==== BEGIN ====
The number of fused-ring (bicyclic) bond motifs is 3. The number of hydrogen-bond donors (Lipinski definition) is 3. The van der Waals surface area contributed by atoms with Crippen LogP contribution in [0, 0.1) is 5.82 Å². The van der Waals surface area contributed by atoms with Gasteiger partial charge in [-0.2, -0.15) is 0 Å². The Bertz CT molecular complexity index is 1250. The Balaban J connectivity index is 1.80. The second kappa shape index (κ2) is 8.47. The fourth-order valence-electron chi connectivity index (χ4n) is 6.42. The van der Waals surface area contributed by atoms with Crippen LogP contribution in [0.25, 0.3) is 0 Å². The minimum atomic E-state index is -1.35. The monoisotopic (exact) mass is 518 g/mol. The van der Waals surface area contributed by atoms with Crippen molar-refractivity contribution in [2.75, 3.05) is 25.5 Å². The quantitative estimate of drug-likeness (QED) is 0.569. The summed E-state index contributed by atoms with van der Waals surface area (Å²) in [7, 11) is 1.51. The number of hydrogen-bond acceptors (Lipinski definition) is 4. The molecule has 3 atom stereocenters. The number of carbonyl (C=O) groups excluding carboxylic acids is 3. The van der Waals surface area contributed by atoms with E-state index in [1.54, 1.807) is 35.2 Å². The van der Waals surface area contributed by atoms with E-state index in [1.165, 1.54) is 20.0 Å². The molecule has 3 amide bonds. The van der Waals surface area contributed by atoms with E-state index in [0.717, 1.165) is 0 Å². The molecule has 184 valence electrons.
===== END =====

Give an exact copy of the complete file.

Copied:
The number of fused-ring (bicyclic) bond motifs is 3. The number of hydrogen-bond donors (Lipinski definition) is 3. The van der Waals surface area contributed by atoms with Crippen LogP contribution in [0, 0.1) is 5.82 Å². The van der Waals surface area contributed by atoms with Gasteiger partial charge in [-0.2, -0.15) is 0 Å². The Bertz CT molecular complexity index is 1250. The Balaban J connectivity index is 1.80. The second kappa shape index (κ2) is 8.47. The fourth-order valence-electron chi connectivity index (χ4n) is 6.42. The van der Waals surface area contributed by atoms with Crippen LogP contribution in [0.25, 0.3) is 0 Å². The minimum atomic E-state index is -1.35. The monoisotopic (exact) mass is 518 g/mol. The van der Waals surface area contributed by atoms with Crippen molar-refractivity contribution in [2.75, 3.05) is 25.5 Å². The quantitative estimate of drug-likeness (QED) is 0.569. The summed E-state index contributed by atoms with van der Waals surface area (Å²) in [7, 11) is 1.51. The number of hydrogen-bond acceptors (Lipinski definition) is 4. The molecule has 3 atom stereocenters. The number of carbonyl (C=O) groups excluding carboxylic acids is 3. The van der Waals surface area contributed by atoms with E-state index in [1.54, 1.807) is 35.2 Å². The van der Waals surface area contributed by atoms with E-state index in [1.165, 1.54) is 20.0 Å². The molecule has 3 amide bonds. The van der Waals surface area contributed by atoms with E-state index in [0.717, 1.165) is 0 Å². The molecule has 184 valence electrons.